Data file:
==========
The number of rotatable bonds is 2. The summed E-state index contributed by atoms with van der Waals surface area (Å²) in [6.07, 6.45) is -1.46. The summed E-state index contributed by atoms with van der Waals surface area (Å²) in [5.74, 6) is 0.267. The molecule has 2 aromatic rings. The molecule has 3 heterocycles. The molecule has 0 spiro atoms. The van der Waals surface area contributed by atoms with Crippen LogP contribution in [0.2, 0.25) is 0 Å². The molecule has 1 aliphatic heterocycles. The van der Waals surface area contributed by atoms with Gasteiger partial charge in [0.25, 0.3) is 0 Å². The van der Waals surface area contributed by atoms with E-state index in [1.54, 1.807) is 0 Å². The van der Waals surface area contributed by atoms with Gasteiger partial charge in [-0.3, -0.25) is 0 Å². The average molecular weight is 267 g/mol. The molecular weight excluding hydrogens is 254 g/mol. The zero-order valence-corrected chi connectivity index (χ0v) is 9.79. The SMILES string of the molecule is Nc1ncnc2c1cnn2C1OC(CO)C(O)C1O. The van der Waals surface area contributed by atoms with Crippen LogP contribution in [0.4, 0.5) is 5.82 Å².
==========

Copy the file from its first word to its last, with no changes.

The number of rotatable bonds is 2. The summed E-state index contributed by atoms with van der Waals surface area (Å²) in [6.07, 6.45) is -1.46. The summed E-state index contributed by atoms with van der Waals surface area (Å²) in [5.74, 6) is 0.267. The molecule has 2 aromatic rings. The molecule has 3 heterocycles. The molecule has 0 spiro atoms. The van der Waals surface area contributed by atoms with Crippen LogP contribution in [0.2, 0.25) is 0 Å². The molecule has 1 aliphatic heterocycles. The van der Waals surface area contributed by atoms with Gasteiger partial charge in [0.25, 0.3) is 0 Å². The van der Waals surface area contributed by atoms with E-state index in [1.54, 1.807) is 0 Å². The van der Waals surface area contributed by atoms with Gasteiger partial charge in [-0.3, -0.25) is 0 Å². The average molecular weight is 267 g/mol. The molecular weight excluding hydrogens is 254 g/mol. The zero-order valence-corrected chi connectivity index (χ0v) is 9.79. The SMILES string of the molecule is Nc1ncnc2c1cnn2C1OC(CO)C(O)C1O. The van der Waals surface area contributed by atoms with Crippen LogP contribution in [0.4, 0.5) is 5.82 Å².